UVA Law Faculty Affiliations
It is a core function of constitutions to justify the existence and organization of the state. The ideological narratives embedded in constitutions are not fundamentally unique, however, but instead derive from a limited number of competing models. Each model is defined by a particular type of justification for the existence and organization of the state, and by a symbiotic relationship with a particular legal tradition. These models are so ubiquitous and elemental that they amount to constitutional archetypes.
This Article contends as an empirical matter that constitutional narratives of the state boil down to a combination of three basic archetypes–namely, a liberal archetype, a statist archetype, and a universalist archetype. The liberal archetype is closely identified with the common law tradition and views the state as a potentially oppressive concentration of authority in need of regulation and restraint. In keeping with this conception of the state, liberal constitutions emphasize the imposition of limits upon government in the form of negative and procedural rights, as well as a strong and independent judiciary to make these limits effective. The legitimacy of the state is contingent upon adherence to constitutional limits. Constitutions in this vein are largely agnostic as to what goals, if any, society as a whole should pursue through the mechanism of the state.
The statist archetype, in contrast, is associated with the civil law tradition and hails the state as the embodiment of a distinctive community and the vehicle for the achievement of the community’s goals. The legitimacy of the state rests upon the strength of the state’s claim to represent the will of a community. Consequently, constitutions in this vein are attentive to the identity, membership, and symbols of the state. Other characteristics of a statist constitution include an emphasis on the articulation of collective goals and positive rights that contemplate an active role for the state, and an obligation on the part of citizens to cooperate with the state in the pursuit of shared goals.
The universalist archetype, the newest and most prevalent of the three, is symbiotically intertwined with a post-World War II, post-Westphalian paradigm of international law that rests the legitimacy of the state upon the normative force of a global legal order that encompasses both constitutional law and international law. Characteristics of this archetype include explicit commitment to supranational institutions and supranational law and reliance on generic terms and concepts that can be found not only in a variety of national constitutions, but also in international legal instruments.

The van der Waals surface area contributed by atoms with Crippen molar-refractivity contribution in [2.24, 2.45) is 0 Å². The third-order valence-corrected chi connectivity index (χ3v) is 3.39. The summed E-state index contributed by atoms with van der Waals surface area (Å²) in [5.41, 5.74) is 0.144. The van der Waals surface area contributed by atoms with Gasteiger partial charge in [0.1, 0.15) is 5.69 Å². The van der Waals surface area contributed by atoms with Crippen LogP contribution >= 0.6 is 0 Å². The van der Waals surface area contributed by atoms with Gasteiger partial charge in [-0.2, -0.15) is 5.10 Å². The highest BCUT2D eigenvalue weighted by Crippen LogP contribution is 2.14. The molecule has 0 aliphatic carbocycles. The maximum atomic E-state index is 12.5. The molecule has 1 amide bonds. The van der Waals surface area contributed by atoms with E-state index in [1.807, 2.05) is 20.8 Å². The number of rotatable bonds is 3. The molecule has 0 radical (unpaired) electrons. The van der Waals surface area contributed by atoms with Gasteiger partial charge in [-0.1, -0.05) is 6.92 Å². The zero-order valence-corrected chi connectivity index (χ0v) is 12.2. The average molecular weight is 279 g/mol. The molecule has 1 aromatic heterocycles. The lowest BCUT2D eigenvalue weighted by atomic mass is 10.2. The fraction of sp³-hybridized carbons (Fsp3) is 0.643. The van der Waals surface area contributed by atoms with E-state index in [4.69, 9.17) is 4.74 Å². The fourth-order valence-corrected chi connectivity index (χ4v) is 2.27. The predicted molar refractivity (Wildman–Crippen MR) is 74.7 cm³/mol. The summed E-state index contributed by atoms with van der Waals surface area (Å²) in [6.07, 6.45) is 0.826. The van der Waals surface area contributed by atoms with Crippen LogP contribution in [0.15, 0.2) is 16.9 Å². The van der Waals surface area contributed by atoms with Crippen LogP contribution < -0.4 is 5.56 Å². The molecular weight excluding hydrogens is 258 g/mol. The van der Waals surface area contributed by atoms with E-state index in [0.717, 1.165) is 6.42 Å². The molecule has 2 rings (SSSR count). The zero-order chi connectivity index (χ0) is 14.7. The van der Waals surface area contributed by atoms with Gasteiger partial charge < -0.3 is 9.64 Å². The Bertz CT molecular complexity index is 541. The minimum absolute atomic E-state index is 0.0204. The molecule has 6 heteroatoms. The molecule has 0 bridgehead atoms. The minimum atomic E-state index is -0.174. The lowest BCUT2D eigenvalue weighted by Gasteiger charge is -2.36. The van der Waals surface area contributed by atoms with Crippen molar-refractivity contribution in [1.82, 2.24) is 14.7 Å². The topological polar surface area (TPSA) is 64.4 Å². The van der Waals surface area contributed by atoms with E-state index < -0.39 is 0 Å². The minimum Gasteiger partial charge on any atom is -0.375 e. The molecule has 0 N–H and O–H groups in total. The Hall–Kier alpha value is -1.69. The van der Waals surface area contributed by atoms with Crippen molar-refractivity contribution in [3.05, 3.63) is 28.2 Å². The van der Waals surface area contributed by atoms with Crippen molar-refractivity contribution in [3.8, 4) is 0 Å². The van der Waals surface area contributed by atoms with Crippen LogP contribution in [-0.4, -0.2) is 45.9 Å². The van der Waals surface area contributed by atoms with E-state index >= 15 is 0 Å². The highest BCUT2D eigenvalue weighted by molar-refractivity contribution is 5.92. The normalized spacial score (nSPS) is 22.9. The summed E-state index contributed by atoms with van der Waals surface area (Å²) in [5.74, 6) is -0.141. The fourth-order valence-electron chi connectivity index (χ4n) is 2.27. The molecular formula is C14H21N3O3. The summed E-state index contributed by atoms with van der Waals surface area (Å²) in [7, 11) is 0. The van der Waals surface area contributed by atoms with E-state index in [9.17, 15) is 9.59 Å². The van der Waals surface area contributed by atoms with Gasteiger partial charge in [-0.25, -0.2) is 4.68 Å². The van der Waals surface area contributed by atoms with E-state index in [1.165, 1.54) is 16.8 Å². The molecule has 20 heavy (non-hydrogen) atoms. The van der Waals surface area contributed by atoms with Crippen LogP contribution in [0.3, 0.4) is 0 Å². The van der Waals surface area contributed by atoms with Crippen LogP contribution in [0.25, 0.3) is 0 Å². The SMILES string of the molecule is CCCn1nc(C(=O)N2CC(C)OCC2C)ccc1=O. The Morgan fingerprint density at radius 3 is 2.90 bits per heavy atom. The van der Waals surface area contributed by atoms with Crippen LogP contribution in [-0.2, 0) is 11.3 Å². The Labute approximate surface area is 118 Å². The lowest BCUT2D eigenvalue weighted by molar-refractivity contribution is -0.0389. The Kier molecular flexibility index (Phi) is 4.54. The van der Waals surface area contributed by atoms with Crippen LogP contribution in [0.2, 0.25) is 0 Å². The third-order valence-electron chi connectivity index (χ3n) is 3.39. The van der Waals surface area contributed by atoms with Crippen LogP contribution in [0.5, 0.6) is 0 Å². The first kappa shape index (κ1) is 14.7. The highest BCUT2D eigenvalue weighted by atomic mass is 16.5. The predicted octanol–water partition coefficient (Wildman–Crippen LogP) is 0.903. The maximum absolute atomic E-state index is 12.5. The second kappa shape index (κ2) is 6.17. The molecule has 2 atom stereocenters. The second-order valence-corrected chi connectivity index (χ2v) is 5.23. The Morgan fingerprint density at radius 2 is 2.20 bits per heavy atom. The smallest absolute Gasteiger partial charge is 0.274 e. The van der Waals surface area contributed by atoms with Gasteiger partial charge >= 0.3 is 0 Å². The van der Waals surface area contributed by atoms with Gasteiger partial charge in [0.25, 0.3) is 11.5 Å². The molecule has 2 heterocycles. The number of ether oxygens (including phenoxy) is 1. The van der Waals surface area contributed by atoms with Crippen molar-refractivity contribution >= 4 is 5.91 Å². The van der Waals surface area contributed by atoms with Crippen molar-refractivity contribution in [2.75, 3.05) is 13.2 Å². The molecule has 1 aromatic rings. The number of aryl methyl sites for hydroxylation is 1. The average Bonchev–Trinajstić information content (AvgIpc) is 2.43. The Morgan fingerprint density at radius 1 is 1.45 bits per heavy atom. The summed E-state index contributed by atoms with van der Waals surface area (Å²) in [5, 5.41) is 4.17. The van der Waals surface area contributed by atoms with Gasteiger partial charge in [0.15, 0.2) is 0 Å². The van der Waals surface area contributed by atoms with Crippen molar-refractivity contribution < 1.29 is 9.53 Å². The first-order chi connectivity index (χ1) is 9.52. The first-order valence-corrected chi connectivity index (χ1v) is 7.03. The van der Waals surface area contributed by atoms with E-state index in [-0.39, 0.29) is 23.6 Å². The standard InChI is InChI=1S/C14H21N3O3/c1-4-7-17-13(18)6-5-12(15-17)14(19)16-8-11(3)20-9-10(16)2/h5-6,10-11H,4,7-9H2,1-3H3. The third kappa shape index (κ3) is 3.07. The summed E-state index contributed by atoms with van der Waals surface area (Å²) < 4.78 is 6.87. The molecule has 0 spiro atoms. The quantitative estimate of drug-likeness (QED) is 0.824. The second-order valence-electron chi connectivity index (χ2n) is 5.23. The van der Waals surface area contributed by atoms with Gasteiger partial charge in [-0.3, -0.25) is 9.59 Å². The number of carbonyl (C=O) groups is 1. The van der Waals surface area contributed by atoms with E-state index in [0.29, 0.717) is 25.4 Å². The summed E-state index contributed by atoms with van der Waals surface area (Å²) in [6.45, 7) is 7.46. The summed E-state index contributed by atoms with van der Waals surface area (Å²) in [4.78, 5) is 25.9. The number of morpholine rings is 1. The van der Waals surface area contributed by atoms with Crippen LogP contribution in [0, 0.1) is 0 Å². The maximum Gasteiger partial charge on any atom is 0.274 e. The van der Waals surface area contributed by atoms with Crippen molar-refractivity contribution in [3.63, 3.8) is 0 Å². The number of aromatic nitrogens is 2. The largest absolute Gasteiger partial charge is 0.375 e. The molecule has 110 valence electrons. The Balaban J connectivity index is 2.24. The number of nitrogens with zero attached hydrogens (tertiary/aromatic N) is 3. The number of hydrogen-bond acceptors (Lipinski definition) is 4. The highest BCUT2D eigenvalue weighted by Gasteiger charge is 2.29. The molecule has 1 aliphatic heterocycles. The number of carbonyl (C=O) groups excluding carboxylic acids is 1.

Empirical evidence of the prevalence and content of these three basic archetypes can be found in the unlikeliest of places – namely, constitutional preambles. Preambles enjoy a reputation for expressing uniquely national values, identities, and narratives. If there is any part of a constitution that ought not to be reducible to a handful of recurring patterns, it is surely the preamble. Yet analysis of the world’s constitutional preambles using methods from computational linguistics suggests that they consist of a combination of the three archetypes. Estimation of a structural topic model yields a quantitative measure of the extent to which each preamble draws upon each archetype.
The empirical analysis also highlights the growing commingling and interdependence of constitutional law and international law. The semantic patterns that characterize universalist preambles mirrors those found in leading international human rights instruments. The adoption of the same conceptual and normative vocabulary by both universalist constitutions and key international legal instruments signals the emergence of a globalized ideological dialect common to both domestic constitutional law and public international law. The rising use of this common language by constitutional drafters since World War II is a quantitative indicator of the growing extent to which constitutional law and public international law influence each other.